Lara May was a dedicated and long-time employee for ABC Equipment Co. (names are changed to protect confidentiality). She was injured at work and had to take an extended medical leave of absence. Prior to her injury, Lara May was a valued employee at ABC Equipment, and was praised for her work ethic and job performance by her supervisors. During her medical leave, Lara also had an ongoing Workers' Compensation case for her work-related injuries.
While her injuries had healed, a Workers' Comp judge found that Lara was 17% permanently disabled. However, Lara's doctor gave her a clean bill of health and released her back to work. When she contacted her employer to advise that she could return to work, the employer responded by terminating her.
The employer argued that Lara was terminated because of her 17% permanent disability. However, there was no finding that Lara was not able to return to work. There was also no finding that Lara was a Qualified Injured Worker who needed to be retrained for another position. In other words, the employer fired Lara without inquiring whether her 17% permanent disability allowed her to perform the essential duties of her job.
Lara contacted our office for help. She had tried to return to work and had submitted a return-to-work authorization from her doctors, which had approved Lara's return to work without restrictions. This meant that despite the 17% permanent disability finding, Lara could still perform the essential duties of her job. However, Lara's managers disregarded the doctors' return-to-work authorization, and instead penalized Lara for the purported permanent restrictions finding in the Workers' Compensation case. The employer noted in Lara's personnel file that her termination was due to “Partial/Total Disability” and that she was not recommended for re-hire.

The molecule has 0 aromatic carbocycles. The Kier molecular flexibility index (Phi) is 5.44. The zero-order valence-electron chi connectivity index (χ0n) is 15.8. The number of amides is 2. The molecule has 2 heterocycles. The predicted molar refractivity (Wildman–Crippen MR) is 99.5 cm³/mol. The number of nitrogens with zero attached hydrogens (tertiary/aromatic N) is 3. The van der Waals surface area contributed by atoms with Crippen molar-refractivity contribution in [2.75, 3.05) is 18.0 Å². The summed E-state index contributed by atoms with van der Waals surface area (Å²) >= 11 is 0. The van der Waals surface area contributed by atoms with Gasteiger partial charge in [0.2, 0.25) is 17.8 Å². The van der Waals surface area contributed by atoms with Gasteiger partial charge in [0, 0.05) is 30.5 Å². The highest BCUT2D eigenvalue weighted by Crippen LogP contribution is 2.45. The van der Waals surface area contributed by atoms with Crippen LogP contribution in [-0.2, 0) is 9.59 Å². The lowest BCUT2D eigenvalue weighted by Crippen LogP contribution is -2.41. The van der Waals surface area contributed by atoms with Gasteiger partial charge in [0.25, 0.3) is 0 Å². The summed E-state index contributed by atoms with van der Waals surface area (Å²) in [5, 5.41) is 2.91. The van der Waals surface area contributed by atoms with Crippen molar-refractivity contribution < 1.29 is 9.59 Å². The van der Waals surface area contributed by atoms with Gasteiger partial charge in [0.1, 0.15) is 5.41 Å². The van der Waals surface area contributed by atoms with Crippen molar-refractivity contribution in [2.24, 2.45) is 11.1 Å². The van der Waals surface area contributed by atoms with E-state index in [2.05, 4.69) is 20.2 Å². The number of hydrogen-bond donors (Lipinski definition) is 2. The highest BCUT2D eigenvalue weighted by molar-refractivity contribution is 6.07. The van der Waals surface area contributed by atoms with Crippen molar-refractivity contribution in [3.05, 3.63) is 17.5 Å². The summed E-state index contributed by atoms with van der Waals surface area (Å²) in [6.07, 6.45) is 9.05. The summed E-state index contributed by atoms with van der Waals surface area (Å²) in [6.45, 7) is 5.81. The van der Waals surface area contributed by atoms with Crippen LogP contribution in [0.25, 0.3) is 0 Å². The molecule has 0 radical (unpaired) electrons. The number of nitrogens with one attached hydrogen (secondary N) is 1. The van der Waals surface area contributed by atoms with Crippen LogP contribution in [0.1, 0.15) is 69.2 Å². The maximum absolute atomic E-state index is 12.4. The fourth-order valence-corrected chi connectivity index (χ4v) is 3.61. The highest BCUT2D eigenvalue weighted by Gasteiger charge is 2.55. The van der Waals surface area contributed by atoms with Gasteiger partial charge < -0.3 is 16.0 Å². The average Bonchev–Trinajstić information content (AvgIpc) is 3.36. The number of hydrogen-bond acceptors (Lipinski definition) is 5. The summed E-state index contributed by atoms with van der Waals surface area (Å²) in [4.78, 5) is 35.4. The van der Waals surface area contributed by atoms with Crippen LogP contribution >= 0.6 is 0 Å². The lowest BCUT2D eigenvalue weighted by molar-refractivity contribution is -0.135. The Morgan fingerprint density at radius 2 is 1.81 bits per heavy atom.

California law prohibits discrimination based on disability or medical condition. California law defines disability (whether mental or physical) as any disease, disorder, cosmetic disfigurement, anatomical loss, emotional or mental illness, or specific learning disabilities, which limits a major life activity. Working at a job is considered a major life activity.
The employer has a duty to provide reasonable accommodation to employees to enable them to work despite their disability. The law and the regulations clearly contemplate not only that employers remove obstacles that are in the way of the progress of the disabled, but that they actively re-structure their way of doing business in order to accommodate the needs of their disabled employees.
Depending on the employee's specific restrictions and the employer's circumstances, the following are examples of reasonable accommodations: making facilities accessible to and usable by disabled individuals; job restructuring; offering part-time or modified work schedules; reassigning to a vacant position; or acquiring or modifying equipment or devices for use by the disabled employee.
The employer also has the duty to find and offer suitable jobs for the employee. Simply telling the disabled employee to check available job postings in the company is not enough. The employer must in good faith determine whether a disabled employee can be transferred or reassigned to a vacant position. The employer is in a better position to know what jobs are vacant or may become vacant.
Our law firm prepared Lara's case for trial. However, on the eve of trial, the employer agreed to settle the case and pay Lara a significant amount of damages.